The BoC will have to walk a tight rope next week with its interest rate decision: TD's Kelvin
Canada needs a literal shot to the arm far more than a fiscal one, according to some of the nation’s top economists.
With growth proving surprisingly resilient through the fourth quarter and into the early days of 2021, some of the top economic minds in the country say an effective vaccine rollout would trump further monetary or fiscal stimulus measures in terms of getting Canada back on track.
In an email to BNN Bloomberg, Frances Donald, chief economist and head of macro strategy at Manulife Investment Management, said widespread vaccination and its subsequent impact on the reopening of the Canadian economy would be a more powerful lever for growth than further measures from the federal government or the Bank of Canada.
“We don’t need either monetary policy or fiscal policy, we need faster vaccine rollouts,” she said.
Canada has administered first doses of COVID-19 vaccines to 3.83 per cent of the population, as of March 2. Though vaccines from three companies – Pfizer Inc., Moderna Inc., and AstraZeneca plc - have been approved for use in the country, Canada lags other developed nations, outpacing only Japan among G7 members.
In spite of the pandemic, Statistics Canada estimated the domestic economy grew 0.5 per cent in January, coming off a strong 9.6 per cent annualized surge over the course of the fourth quarter of 2020. Overall output has recovered to 97 per cent of its February 2020 levels, before the pandemic put a deep freeze on the Canadian economy.
That somewhat optimistic growth forecast came as stricter lockdown measures were implemented in Ontario, the heart of the Canadian economy, and potentially signal a degree of resiliency in the domestic economy even before measures to combat the spread of the virus are eased.
In an email to BNN Bloomberg, Bank of Montreal Chief Economist and Managing Director Doug Porter said a combination of hoarded savings and pent-up demand from consumers stuck at home for more than a year has the potential to turbocharge the domestic economic recovery over the course of 2021.
“I believe that the combination of almost $200 billion of excess savings, pent-up demand for some services, rebounding commodity industries, and a likely powerful U.S. recovery all point to very strong growth in Canada in the year ahead,” Porter said. “And the best way to unleash that growth would be to put the pandemic in the rear-window, hopefully through vaccination.”
Porter and his BMO colleagues boosted their view for domestic economic growth on Tuesday, raising their forecast a full percentage point to six per cent growth in 2021, which would represent the strongest year of gains since 1974.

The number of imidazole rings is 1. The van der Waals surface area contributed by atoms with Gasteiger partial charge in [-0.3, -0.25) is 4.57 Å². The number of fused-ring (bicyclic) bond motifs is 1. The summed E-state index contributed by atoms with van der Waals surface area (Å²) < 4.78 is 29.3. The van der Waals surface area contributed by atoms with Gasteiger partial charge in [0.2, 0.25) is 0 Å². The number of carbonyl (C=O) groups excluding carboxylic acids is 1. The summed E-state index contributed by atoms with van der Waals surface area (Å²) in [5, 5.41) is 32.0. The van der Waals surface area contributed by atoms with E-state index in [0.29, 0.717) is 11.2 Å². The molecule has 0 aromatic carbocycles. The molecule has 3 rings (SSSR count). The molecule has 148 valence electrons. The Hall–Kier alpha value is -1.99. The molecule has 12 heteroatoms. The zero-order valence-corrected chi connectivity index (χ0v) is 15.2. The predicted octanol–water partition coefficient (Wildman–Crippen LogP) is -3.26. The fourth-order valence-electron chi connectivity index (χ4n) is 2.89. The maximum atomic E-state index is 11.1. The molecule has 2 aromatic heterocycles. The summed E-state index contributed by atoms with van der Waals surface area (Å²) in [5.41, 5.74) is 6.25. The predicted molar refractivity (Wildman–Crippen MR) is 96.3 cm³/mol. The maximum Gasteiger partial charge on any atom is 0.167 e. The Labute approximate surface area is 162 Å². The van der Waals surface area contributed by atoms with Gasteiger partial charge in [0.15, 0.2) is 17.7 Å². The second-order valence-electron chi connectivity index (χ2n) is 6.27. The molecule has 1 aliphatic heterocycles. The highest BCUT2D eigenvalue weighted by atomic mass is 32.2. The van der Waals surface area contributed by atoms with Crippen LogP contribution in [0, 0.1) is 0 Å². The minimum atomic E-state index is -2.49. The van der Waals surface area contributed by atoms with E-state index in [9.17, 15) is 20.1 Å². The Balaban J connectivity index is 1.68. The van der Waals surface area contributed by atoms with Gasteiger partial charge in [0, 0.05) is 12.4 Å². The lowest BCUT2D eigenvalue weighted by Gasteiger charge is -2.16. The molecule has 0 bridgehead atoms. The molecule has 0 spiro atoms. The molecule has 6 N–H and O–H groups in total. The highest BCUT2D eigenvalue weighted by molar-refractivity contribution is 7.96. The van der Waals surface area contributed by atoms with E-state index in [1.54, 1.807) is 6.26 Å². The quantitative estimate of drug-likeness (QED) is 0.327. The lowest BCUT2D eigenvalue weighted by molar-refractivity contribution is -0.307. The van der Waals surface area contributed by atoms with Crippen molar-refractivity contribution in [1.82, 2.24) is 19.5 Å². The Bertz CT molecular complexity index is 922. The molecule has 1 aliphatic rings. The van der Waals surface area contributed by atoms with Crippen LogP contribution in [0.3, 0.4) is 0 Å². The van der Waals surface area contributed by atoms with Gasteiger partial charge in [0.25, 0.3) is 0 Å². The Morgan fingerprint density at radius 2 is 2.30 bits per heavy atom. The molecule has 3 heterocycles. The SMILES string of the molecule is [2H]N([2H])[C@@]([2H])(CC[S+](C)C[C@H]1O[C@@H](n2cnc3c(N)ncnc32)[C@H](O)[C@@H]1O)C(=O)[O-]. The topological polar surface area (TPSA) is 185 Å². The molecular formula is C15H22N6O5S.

In light of the pandemic, Canada has undertaken a spending spree unprecedented in peace time, with the federal deficit on track to exceed $381 billion this fiscal year according to the government’s fall fiscal update.
The feds have also earmarked between $70 billion and $100 billion over the next three years to jumpstart the economy as it emerges from the worst of the pandemic-induced pain, a move Finance Canada has no intention of backing down from. In an email to BNN Bloomberg, Finance Canada spokesperson Katherine Cuplinskas said that given the uncertainty around the economic outlook, Ottawa would not change its plans to inject cash into the domestic economy.
“History and experience of previous recessions have taught us that the risk of government doing too little outweighs the risk of doing too much,” she said. “Our priority therefore remains the same: Fighting the pandemic, and creating the best economic conditions for jobs and growth.”
While those stimulus measures remain in place, not everyone in the economic community is convinced the full $100-billion barrage will prove necessary. In an email to BNN Bloomberg, CIBC Senior Economist Royce Mendes said Canada may not need that degree of stimulus. But, he added that it would be best to be prepared for any eventuality rather than scaling back potential supports prematurely.
“It’s prudent to keep measures in place at least until we’re actually conquering the virus, which still seems like it could be a few months away,” he said. “The economy may very well ultimately not need all of the $70 to $100 billion of stimulus to jumpstart the recovery. So it’s probably wise to set benchmarks for economic milestones that would automatically scale back that spending should the economy reach them.”
When it comes to any additional spending, policymakers will likely have to act with surgical precision to ensure cash flows to the areas of greatest needs, according to Scotiabank Deputy Chief Economist Brett House.
In an email to BNN Bloomberg, House said any further support should be aimed at sectors that are still bearing the brunt of restrictions.
“We need to make a clear distinction between emergency fiscal support to get households and businesses through the pandemic, and additional spending to prime growth further. Emergency support, in increasingly targeted forms, will be necessary as long as activities and sectors where physical distancing is difficult are impaired by contagion restrictions,” he said. “New novel coronavirus variants and uncertainty about how long immunity lasts after COVID-19 could extend these restrictions—and the need for continued emergency support for hard-hit businesses and workers.”